Please explain exactly what you're trying to accomplish by this power control.
Thanks to all your replies.

You are correct that is where i found the code and wish it worked.

I wanted to control power because i wanted to create a lamp that you connected to computer via usb (which i can easily make) but you could turn it off using an mac app that i would create using the piece of code i hoped to find here.

Can anyone suggest a method of getting what i desire?
 

notjustjay

macrumors 603
Sep 19, 2003
6,044
116
Canada, eh?
Perhaps put the lamp on a solid-state relay, controlled by a microcontroller that listens for commands to be transmitted via USB?

When I used to play with this sort of thing, I would connect things to the parallel port, and the software would drive certain data or signal pins high or low, feeding a latch or relay or whatever. You could also use the old-style serial ports, driving signals on pins like DTR.

If you search for "USB relay" you will see numerous devices which could do what you want.
 

balamw

Moderator
Staff member
Aug 16, 2005
19,368
973
New England
If you read the USB article at Wikipedia http://en.wikipedia.org/wiki/Universal_Serial_Bus you'll get a flavor for how tricky powering devices using USB ports can be:

Some USB devices require more power than is permitted by the specifications for a single port. This is common for external hard and optical disc drives, and generally for devices with motors or lamps. Such devices can use an external power supply, which is allowed by the standard, or use a dual-input USB cable, one input of which is used for power and data transfer, the other solely for power, which makes the device a non-standard USB device. Some external hubs may, in practice, supply more power to USB devices than required by the specification but a standard-compliant device may not depend on this.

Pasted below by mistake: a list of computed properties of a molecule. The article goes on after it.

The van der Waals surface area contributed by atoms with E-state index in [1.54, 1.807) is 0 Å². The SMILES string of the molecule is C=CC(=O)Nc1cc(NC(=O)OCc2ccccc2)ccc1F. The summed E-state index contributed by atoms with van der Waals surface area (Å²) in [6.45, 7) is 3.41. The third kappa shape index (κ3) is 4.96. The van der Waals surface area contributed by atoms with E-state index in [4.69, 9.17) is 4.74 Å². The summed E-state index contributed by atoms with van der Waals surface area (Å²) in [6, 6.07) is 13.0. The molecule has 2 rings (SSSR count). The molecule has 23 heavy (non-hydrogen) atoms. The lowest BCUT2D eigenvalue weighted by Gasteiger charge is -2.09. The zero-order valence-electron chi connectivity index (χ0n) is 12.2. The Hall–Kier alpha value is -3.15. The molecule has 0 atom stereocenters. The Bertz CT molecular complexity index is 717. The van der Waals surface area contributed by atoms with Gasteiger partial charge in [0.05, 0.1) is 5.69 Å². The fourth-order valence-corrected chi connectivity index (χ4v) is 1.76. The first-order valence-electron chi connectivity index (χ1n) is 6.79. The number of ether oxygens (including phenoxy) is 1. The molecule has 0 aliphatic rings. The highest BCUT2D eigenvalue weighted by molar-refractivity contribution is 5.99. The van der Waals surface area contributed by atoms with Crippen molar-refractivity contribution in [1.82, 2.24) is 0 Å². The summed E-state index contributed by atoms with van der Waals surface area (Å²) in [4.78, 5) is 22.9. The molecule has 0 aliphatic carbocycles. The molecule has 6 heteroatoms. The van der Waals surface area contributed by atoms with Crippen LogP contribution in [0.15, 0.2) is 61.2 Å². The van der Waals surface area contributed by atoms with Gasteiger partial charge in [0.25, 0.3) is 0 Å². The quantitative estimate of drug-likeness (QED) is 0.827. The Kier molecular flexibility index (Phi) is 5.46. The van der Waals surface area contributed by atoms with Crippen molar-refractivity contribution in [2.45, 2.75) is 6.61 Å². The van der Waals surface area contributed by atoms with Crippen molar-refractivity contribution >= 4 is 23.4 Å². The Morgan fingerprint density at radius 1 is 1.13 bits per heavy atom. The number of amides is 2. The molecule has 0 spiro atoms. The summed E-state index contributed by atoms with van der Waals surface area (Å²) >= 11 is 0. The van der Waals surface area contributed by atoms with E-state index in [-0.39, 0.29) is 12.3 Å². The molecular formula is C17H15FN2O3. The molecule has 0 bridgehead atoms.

Some non-standard USB devices use the 5 V power supply without participating in a proper USB network which negotiates power draws with the host interface. These are usually referred to as USB decorations. The typical example is a USB-powered keyboard light; fans, mug coolers and heaters, battery chargers, miniature vacuum cleaners, and even miniature lava lamps are available. In most cases, these items contain no digital circuitry, and thus are not Standard compliant USB devices at all. This can theoretically cause problems with some computers;[specify] prior to the Battery Charging Specification, the USB specification required that devices connect in a low-power mode (100 mA maximum) and state how much current they need, before switching, with the host's permission, into high-power mode.

In addition to limiting the total average power used by the device, the USB specification limits the inrush current (i.e., that used to charge decoupling and filter capacitors) when the device is first connected. Otherwise, connecting a device could cause problems with the host's internal power. Also, USB devices are required to automatically enter ultra low-power suspend mode when the USB host is suspended. Nevertheless, many USB host interfaces do not cut off the power supply to USB devices when they are suspended since resuming from the suspended state would become a lot more complicated if they did.

There are also devices at the host end that do not support negotiation, such as battery packs that can power USB-powered devices; some provide power, while others pass through the data lines to a host PC. USB power adapters convert utility power and/or another power source (e.g., a car's electrical system) to run attached devices. Some of these devices can supply up to 1 A of current. Without negotiation, the powered USB device is unable to inquire if it is allowed to draw 100 mA, 500 mA, or 1 A.
The host doesn't decide how much power to give the device, the device has to be smart enough to request the power from the host, and then negotiate with it. So notjustjay's idea is right. Get a USB relay or other "smart enough" device (Arduino, PIC, ...) to control your power draw and your device.

Unfortunately, this means this won't be a <$10 project.

B